INDIAN MUSIC FORUM ARCHIVES: Sitar Forum: #4 MA

 

Author Message
Jette
#4 MA Nov 18, 2002 05:18 p.m.


Is there an improvement in the string quality available now? What type of music wire do you use? And what gauges do you use?

Yes, we use a little thicker string now, for the tone. I prefer English wire. German wire is a little thinner, and strength-wise, I think English wire is better. I use #4 steel wire for the ma string; that's very heavy.

Hello from Jette. This is from an interview with Nikhil Banerjee. Would his reference to a #4 ma string be a .013 gauge?

Lars
Re:#4 MA Nov 19, 2002 12:37 a.m.


Yes, I think Nikhil used a .013 or .014 wire.....very thick and loud and also hard on the fingers.....
I use the Pyramid strings, I find them to be the best and have tried all the others.....

Lars

Jette
Re:#4 MA Nov 19, 2002 10:12 p.m.


Thanks Mr. Lars, What are the positives and what are the negatives of using such a thick wire?
Jette
Lars
Re:#4 MA Nov 19, 2002 10:16 p.m.


Well........positives are you get a louder sound and a different response, maybe more in a sense but would depend on your finger strength.
Negatives are it's hard on you finger when doing meend. Personally I prefer the 3 gauge at .012 or maybe a shade lighter....

Lars

Amitava
Re:#4 MA Nov 21, 2002 01:42 a.m.


Another negative is that your jawari will wear out faster.
K.K.
Re:#4 MA Nov 21, 2002 03:30 p.m.


Hi All: On the subject of jawari wear - Some professional players slide a piece of thin acetate, mylar or other plastic, in between the strings and the jawari area of the bridge while they're practicing. This way they can practice on their concert instrument but save the jawari for the concerts:) - K.K.
Amitava
Re:#4 MA Nov 21, 2002 07:55 p.m.


A film negative has worked well.
Jeff
Re:#4 MA Nov 23, 2002 01:42 p.m.


How long does a Jawari last? Say you practice 12 hours a week, are you looking at 1 year, 3, 5 years or longer? Has anyone here actually wore out their bridge? And if so, did you resurface the original bridge or start with a new one? And do you do the jawari yourself or have it done for you? Thanky.
Jeffrey R King
DaveP
Re:#4 MA Nov 23, 2002 03:35 p.m.


The more you play the more fussy you become. I practise around 2 hours a day and find that I need to at least touch up my jawari every 3 or 4 weeks otherwise the sound gradually becomes more choked and nasal. I've worn out quite a few bridges (been playing since the late 60s).
In India we use to have jawari work as well as a string change performed every month as well.
Lars
Re:#4 MA Nov 23, 2002 04:43 p.m.


Jeff, you can do jawari yourself with a lot of luck and patience.......or send it to Brian at Silverbush, he's the best.......
I did one of my sitars jawari and it turned out great but have been trying a little with my teak sitar and not happy yet. I used a dremel tool on the first one but having been using a chisel and mill bastard file for this other one.....the article in the Junius book is very helpful and there is an article on the silverbush site also that's less detailed but gives you another view of the process........

Lars

Jeff
Re:#4 MA Nov 23, 2002 09:14 p.m.


Hi DaveP, Can you explain a little about the "touch up" process. And Lars, how long did it take for you to perform your jawari? I think you may have told me this before, but I'm not sure. Thanky. Oiiioii
Jeffrey R King
jette
Re:#4 MA Nov 23, 2002 10:20 p.m.


Lars, I see from some of posts you like a nikhil banerjee jawari. yes? did you have to close your jawari yourself to accomplish this? or jawari came already closed or came already open?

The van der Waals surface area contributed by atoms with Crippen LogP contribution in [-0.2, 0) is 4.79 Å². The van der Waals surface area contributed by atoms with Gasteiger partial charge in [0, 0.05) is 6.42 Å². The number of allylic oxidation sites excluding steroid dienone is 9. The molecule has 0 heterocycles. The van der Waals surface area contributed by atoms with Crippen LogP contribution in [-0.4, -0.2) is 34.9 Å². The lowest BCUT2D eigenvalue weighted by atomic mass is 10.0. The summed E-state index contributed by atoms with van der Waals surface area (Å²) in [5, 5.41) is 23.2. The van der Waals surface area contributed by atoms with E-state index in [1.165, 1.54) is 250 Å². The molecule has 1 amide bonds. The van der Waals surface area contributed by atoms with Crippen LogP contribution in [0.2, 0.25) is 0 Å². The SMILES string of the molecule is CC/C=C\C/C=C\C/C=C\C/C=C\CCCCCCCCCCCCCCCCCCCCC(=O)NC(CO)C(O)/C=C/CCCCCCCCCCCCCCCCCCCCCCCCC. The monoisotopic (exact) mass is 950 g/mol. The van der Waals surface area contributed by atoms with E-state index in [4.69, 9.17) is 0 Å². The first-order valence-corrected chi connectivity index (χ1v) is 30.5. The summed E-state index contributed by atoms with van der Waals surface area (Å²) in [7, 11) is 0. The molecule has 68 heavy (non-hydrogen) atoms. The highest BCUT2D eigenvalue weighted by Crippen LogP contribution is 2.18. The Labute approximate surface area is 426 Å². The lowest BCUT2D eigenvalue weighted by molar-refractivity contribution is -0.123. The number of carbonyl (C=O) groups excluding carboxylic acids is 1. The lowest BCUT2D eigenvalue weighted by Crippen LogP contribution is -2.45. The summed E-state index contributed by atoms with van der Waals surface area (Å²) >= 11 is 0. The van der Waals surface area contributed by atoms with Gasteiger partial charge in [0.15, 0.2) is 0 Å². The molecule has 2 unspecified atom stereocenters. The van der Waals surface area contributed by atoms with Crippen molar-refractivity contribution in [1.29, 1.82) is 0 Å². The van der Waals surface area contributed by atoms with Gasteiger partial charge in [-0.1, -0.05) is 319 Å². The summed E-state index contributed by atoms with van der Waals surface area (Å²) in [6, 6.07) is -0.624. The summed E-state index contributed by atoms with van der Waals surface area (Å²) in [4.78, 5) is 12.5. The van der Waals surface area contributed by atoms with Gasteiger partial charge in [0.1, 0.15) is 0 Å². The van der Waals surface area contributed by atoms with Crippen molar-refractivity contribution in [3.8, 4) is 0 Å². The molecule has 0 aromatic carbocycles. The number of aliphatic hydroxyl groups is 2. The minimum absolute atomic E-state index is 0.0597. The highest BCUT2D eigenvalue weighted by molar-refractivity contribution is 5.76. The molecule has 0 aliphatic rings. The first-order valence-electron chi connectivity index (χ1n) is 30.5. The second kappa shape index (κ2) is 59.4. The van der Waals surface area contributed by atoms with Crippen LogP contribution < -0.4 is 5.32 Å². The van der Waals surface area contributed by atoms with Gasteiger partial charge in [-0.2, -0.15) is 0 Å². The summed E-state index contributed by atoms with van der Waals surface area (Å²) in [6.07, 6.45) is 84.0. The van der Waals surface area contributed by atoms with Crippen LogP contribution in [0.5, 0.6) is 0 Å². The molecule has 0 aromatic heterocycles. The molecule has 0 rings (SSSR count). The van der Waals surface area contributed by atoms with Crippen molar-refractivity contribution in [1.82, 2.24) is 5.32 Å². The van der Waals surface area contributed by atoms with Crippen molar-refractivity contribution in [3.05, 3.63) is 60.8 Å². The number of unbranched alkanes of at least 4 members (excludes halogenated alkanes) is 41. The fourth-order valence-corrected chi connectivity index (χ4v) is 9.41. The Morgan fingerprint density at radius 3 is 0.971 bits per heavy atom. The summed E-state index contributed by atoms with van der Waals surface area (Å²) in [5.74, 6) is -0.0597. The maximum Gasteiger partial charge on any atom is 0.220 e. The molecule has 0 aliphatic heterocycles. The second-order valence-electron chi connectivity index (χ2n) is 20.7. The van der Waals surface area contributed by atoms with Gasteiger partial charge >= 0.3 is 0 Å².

Jeff, you can do jawari yourself with a lot of luck and patience.......or send it to Brian at Silverbush, he's the best.......
I did one of my sitars jawari and it turned out great but have been trying a little with my teak sitar and not happy yet. I used a dremel tool on the first one but having been using a chisel and mill bastard file for this other one.....the article in the Junius book is very helpful and there is an article on the silverbush site also that's less detailed but gives you another view of the process........

Lars[/quote]

DaveP
Re:#4 MA Nov 24, 2002 02:24 a.m.



Jeff (Nov 23, 2002 09:14 p.m.):
Hi DaveP, Can you explain a little about the "touch up" process. And Lars, how long did it take for you to perform your jawari? I think you may have told me this before, but I'm not sure. Thanky. Oiiioii

Hi Jeff. By touch up I mean following the original shape of the jawari without flattening the bridge first. Just carefully file (religiously following the original contours) until the string grooves disappear. This probably won't be very successful on a heavily grooved bridge, in which case you should start from scratch. I use an 8 inch bastard file for almost all my jawari work. I was lucky enough to study the technique at Kannailal Brothers shop in Calcutta. I went every day for a week in 1976 where Kannailal's son explained his techniques (part of the deal was that he make me a couple of sitars). Since then I've been honing my skills. There's also a lot of really good advice from the Silverbush and Buckingham websites. I live in New Zealand and as there's absolutely nobody here who does jawari I have always been forced to do it myself.

Lars
Re:#4 MA Nov 24, 2002 03:36 p.m.


Jeff, first time jawari took me 20 hours! Ha ha......oh well, I'm a perfectionist.
Jette, every sitar I've had has had closed jawari....you just open it up until you get the Nikhil Banerjee type sound. With my Hiren Roy it had been done improperly by the previous owner. The simply filed down the wooden feet at an angle to change jawari so I had to fashion some cedar to the legs and then remount on the tabli which was the hardest part because this sitar is very old and has worn spots on the tabli, then I resurfaced in the manner Dave just described........

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